Firefox Tree Tabs Tu(tour)ial

July 02, 2023

This is the first installment of my “FOSS recommendations” series (or something.) It started off as a single post, but I ended up having so much to say about each recommendation that I decided they’d be better off with their own dedicated posts.

First on the list, of course, is Mozilla Firefox, an internet browser you’ve probably heard of. It is widely beloved for its consideration of user privacy and customization, earning it a loyal fanbase. Although its privacy settings are very configurable out of the box, the more staunchly data-protective user might prefer Librewolf, a privacy-oriented Firefox fork.

As for customization, you can directly edit the browser CSS to make it look however you want. Firefox has also introduced tools like Firefox Color to allow you to easily modify your color scheme. There are also a plethora of add-ons for Firefox, many of which allow for CSS tweaking.

Here’s a demo of my current Firefox setup:

I’ve achieved this look with some CSS and a few add-ons. My setup features:

  • A collapsible sidebar (expands on hover)
  • An active/inactive tab counter that functions as a new tab button
  • Italicized inactive/unread tabs
  • Clickable favicon to expand/collapse tab tree
  • Hover to see what tab number you’re on
  • Tab titles and close button disappear when sidebar is collapsed
  • Top (horizontal) tabs are hidden in favor of tree tabs
  • Window control buttons (minimize, maximize, close) are merged with the toolbar
  • Active tab highlight color is selected from your Firefox theme
  • Purple/pink color scheme

If you’re a tab addict who cares deeply about screen real estate, continue reading for instructions on how to recreate my setup! This tutorial presumes you’ve already downloaded Firefox.

Step 1: Customize Firefox Color

  1. Get the Firefox Color extension.
  2. Head to the website.
  3. Select whatever theme you want. Or make your own. You can also use mine, a slightly modified version of a pre-existing theme.

Step 2: Get tree (vertical) tabs

  1. Download Piro’s Tree Style Tab add-on.
  2. From your add-on list, you can right click and select “Manage extension”.
  3. Click the tab that says “Preferences”.
  4. Select the Photon theme. The Proton theme will also work.
  5. Scroll down and reveal the “Advanced” options. Copy and paste the following Gist code into the code box. Note that your vertical tab text might vanish. Don’t worry about it! We’ll deal with the collapsing sidebar in step 3.
  6. Note: Most of the changes I’ve made here are pulled from this Github page full of tweaks.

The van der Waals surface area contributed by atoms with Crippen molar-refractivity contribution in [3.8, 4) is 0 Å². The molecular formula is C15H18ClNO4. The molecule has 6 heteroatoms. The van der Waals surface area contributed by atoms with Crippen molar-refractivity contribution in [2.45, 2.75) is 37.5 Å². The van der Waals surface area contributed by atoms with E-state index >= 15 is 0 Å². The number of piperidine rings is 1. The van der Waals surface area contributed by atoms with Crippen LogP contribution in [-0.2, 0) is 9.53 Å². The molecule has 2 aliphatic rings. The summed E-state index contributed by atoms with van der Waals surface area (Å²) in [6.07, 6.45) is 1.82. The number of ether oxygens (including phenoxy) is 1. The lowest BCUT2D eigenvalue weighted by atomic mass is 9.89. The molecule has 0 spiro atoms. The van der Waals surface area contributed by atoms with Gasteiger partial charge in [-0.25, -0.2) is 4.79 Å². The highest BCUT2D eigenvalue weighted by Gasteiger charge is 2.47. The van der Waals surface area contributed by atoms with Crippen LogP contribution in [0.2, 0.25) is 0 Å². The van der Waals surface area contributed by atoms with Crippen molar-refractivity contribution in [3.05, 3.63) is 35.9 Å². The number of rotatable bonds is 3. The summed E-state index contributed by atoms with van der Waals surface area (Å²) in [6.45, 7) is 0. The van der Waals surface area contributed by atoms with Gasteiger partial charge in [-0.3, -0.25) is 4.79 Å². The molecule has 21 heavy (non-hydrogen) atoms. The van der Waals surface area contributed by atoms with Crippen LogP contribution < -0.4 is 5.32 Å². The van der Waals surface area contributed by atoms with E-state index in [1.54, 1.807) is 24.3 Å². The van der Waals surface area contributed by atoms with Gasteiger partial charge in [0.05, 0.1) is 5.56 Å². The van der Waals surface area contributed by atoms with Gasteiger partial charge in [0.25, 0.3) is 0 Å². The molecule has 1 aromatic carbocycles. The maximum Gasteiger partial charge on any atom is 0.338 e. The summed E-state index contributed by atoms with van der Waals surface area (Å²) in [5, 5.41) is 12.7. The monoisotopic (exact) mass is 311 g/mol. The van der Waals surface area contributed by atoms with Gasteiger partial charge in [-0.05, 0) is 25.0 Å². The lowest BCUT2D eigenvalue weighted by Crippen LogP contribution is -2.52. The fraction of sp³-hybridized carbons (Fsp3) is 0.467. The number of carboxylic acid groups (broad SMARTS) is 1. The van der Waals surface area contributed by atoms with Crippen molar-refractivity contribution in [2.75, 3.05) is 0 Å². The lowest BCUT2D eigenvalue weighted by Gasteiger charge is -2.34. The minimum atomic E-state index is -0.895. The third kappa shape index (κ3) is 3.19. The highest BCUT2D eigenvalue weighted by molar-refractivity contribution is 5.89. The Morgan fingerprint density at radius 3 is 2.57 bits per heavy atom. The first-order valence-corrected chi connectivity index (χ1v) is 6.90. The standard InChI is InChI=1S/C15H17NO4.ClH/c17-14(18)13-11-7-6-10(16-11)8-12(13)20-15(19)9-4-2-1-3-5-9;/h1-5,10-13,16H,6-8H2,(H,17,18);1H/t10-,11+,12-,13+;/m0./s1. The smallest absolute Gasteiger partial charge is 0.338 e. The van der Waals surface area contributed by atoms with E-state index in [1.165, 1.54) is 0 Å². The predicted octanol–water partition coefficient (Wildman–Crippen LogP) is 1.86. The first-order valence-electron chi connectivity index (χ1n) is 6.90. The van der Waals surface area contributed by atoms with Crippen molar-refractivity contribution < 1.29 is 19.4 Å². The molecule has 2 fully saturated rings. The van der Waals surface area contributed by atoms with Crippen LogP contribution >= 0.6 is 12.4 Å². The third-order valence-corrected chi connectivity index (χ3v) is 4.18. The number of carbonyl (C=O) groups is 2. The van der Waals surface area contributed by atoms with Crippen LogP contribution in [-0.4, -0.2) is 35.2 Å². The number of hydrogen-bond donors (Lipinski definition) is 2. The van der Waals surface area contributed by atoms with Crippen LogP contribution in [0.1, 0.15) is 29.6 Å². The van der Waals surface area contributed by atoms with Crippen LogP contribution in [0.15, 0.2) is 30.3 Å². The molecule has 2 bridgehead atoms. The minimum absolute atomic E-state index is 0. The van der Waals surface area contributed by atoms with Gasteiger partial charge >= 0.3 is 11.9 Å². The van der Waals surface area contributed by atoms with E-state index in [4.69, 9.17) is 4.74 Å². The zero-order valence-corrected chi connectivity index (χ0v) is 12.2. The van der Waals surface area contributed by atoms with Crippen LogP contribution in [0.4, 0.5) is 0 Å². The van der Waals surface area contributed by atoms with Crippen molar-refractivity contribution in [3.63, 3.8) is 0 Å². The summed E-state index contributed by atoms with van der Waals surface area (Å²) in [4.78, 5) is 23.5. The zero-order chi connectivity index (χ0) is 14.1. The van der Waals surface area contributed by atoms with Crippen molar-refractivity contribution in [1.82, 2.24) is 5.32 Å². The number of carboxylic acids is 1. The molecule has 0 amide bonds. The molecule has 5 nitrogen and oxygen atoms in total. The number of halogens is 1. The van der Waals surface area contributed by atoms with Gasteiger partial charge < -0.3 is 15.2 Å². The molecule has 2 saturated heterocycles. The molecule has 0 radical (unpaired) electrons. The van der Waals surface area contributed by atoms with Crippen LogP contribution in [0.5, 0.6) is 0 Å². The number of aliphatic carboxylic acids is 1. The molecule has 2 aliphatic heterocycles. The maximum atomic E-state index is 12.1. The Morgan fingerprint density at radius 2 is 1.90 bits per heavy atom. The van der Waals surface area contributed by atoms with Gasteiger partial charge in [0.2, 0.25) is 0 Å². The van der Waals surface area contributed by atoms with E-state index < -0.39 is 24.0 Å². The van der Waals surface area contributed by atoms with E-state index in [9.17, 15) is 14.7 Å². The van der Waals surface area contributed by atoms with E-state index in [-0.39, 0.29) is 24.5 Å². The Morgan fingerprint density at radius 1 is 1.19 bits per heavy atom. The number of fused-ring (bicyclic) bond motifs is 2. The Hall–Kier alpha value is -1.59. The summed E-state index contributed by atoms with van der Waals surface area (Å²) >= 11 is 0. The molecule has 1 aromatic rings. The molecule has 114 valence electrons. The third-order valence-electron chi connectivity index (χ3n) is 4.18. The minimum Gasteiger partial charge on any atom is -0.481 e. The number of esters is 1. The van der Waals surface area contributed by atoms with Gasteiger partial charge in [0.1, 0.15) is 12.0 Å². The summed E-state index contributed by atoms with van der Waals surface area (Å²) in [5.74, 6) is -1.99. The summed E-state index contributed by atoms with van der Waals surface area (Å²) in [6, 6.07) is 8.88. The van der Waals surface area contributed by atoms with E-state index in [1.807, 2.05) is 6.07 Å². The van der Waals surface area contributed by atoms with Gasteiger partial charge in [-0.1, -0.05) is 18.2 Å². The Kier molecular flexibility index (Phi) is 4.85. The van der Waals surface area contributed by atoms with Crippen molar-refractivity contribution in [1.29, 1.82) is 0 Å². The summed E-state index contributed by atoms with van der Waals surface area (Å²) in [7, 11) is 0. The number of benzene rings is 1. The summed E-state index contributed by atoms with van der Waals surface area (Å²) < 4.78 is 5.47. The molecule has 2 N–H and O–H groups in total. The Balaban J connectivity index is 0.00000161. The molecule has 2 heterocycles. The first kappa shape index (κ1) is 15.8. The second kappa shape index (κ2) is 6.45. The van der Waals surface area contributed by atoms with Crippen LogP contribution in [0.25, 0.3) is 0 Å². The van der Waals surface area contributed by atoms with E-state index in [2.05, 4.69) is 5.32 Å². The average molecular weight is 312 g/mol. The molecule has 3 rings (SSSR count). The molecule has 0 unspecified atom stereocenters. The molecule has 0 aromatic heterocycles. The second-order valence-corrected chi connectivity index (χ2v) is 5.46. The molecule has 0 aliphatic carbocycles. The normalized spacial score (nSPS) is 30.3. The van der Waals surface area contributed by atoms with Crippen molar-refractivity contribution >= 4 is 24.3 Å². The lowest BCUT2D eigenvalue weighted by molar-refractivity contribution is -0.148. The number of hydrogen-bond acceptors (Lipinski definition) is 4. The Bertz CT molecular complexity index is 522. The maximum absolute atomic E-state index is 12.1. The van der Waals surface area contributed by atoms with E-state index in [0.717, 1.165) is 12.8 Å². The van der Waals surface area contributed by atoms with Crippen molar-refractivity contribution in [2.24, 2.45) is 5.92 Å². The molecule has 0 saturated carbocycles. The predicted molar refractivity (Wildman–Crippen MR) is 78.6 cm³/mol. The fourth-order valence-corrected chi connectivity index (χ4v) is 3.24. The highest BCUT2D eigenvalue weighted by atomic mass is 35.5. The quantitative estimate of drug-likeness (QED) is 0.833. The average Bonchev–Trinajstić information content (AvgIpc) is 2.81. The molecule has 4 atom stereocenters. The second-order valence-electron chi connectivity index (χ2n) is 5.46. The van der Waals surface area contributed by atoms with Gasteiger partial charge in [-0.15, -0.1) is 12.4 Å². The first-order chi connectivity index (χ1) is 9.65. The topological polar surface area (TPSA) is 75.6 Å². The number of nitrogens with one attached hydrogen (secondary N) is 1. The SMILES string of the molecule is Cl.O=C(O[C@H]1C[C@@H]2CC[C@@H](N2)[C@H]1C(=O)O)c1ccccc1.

Step 3: Access your Firefox CSS

  1. In the taskbar, type about:config, press enter, and accept the risk.
  2. Copy and paste toolkit.legacyUserProfileCustomizations.stylesheets in the searchbar. Make sure it’s set to true. If not, click it twice.
  3. Type about:profiles in the taskbar and press enter.
  4. Under “Profile: default-release” (your default profile), locate the “Root Directory” tab and click “Open Directory”.
  5. Create a folder called “chrome”.
  6. Create a file within that folder called userChrome.css
  7. Copy and paste the following Gist into the code box. Restart Firefox to see changes.
  8. *Note that line 14 may require you to make alterations based on your viewport.

Step 4: Customizing Tabliss

  1. For my new tab page, I use a FOSS add-on called Tabliss. Grab it for yourself!
  2. Tabliss lets you fine-tune what backgrounds you want to display. They use the Unsplash API to allow you to select custom collections of photographs (along many other options). I made my own collection here, which you can reference in the Tabliss background settings by adding “_zqqJaaI4YQ” under “Collection.”
  3. You should add similar widgets, such as “Quick Links,” “Search,” and “Greeting”.
  4. After you’re done, select a new widget for “Custom CSS” and add this snippet. It adds Fira Sans, a translucent background box for the center, and modifies the search bar a bit.
@import url('');

.Slot.middleCentre {
background-color: rgba(90, 0, 90, 0.75); /* can change this */
border-radius: 5px;
border: 1px solid;
padding: 3em;

.Search input{
border: 0;
outline:1px solid; 
border-radius: 5px;

Congrats, you are me! If all has gone well, your browser should look very cool and sexy like so:

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